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Scientist Warns Solar Storms 'Could Easily' Get Bigger

Scientist Warns Solar Storms 'Could Easily' Get Bigger
(Getty Images)

By    |   Friday, 17 May 2024 10:38 PM EDT

Although this week’s solar storm was mostly known for a stunning light show, experts are warning that the next one could be even more powerful and only a year away.

Harvard astrophysicist Dr. Jonathan McDowell told the Daily Mail on Friday that the sun has not reached its “solar maximum,” the most active point of its 11-year cycle, in which great turbulence raises the sun’s energy output. Solar storms happen when radiation and plasma erupt from the sun and can overcharge earth’s atmosphere and magnetic field, causing major damage to modern technology if strong enough.

“We could easily get much bigger storms over the next year or two,” McDowell told the outlet. The maximum will arrive next summer in July 2025.

Last weekend severe solar storms hit the Earth and created an intense display of the northern lights in untraditional places such as northern California. 

While the mesmerizing light show was unique for observers, it caused havoc with some satellite connected equipment due to their reliance on global positioning systems. Kevin Kenney, who owns a farm in Nebraska, told 404 Media, “All the tractors are sitting at the ends of the field right now shut down because of the solar storm. No GPS.”

“It's definitely a scary time for satellite operators,” Dr. McDowell added. “This whole period of the next few years will be pulling satellites down much more than most of the previous decade.”

Elon Musk’s Starlink, which owns close to 60% of the estimated 7,500 satellites in orbit, warned of “degraded service” but that they were weathering the intense geomagnetic storm.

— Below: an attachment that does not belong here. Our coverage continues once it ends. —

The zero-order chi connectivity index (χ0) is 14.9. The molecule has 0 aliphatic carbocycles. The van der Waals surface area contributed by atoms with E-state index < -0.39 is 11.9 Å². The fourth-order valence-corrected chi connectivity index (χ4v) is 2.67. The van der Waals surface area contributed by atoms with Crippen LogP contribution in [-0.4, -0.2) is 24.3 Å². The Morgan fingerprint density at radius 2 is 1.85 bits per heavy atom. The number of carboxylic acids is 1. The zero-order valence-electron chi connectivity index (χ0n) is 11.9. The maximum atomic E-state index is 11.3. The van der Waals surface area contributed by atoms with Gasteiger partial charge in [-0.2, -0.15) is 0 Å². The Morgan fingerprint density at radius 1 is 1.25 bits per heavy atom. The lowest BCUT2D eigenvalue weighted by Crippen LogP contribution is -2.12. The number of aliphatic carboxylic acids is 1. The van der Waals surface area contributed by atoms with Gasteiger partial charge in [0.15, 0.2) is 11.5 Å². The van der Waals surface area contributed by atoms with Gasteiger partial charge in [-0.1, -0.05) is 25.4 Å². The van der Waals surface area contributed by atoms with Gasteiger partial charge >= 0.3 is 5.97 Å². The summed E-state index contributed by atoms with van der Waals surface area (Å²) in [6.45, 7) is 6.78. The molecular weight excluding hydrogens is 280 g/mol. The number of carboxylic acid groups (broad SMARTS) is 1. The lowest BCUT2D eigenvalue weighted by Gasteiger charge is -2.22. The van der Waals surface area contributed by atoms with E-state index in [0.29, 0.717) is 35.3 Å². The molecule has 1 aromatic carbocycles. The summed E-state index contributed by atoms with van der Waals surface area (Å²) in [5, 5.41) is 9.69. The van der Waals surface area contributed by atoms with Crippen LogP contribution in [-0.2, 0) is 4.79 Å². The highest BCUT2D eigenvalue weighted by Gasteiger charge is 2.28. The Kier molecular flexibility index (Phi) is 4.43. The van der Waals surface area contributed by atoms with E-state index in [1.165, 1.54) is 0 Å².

McDowell, who works with NASA’s Chandra X-ray telescope observatory, said the team “took some precautions” to ensure some instruments could survive the flare.

“Shutting certain bits down,” McDowell explained, to limit the threat of electrical damage to Chandra's sensors,"but not the whole spacecraft.”

McDowell said that the only way to predict a major solar storm is to follow the path of sunspots. “So, there's a certain level of forecasting possible,” he added. “We're working on improving that.” 

James Morley III

James Morley III is a writer with more than two decades of experience in entertainment, travel, technology, and science and nature. 

© 2024 Newsmax. All rights reserved.


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Although this week's solar storm was mostly known for a stunning light show, experts are warning that the next one could be even more powerful and only a year away. Harvard astrophysicist Dr. Jonathan McDowell said that the sun has not reached its ...
sun, solar, flare, earth, northern lights
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2024-38-17
Friday, 17 May 2024 10:38 PM
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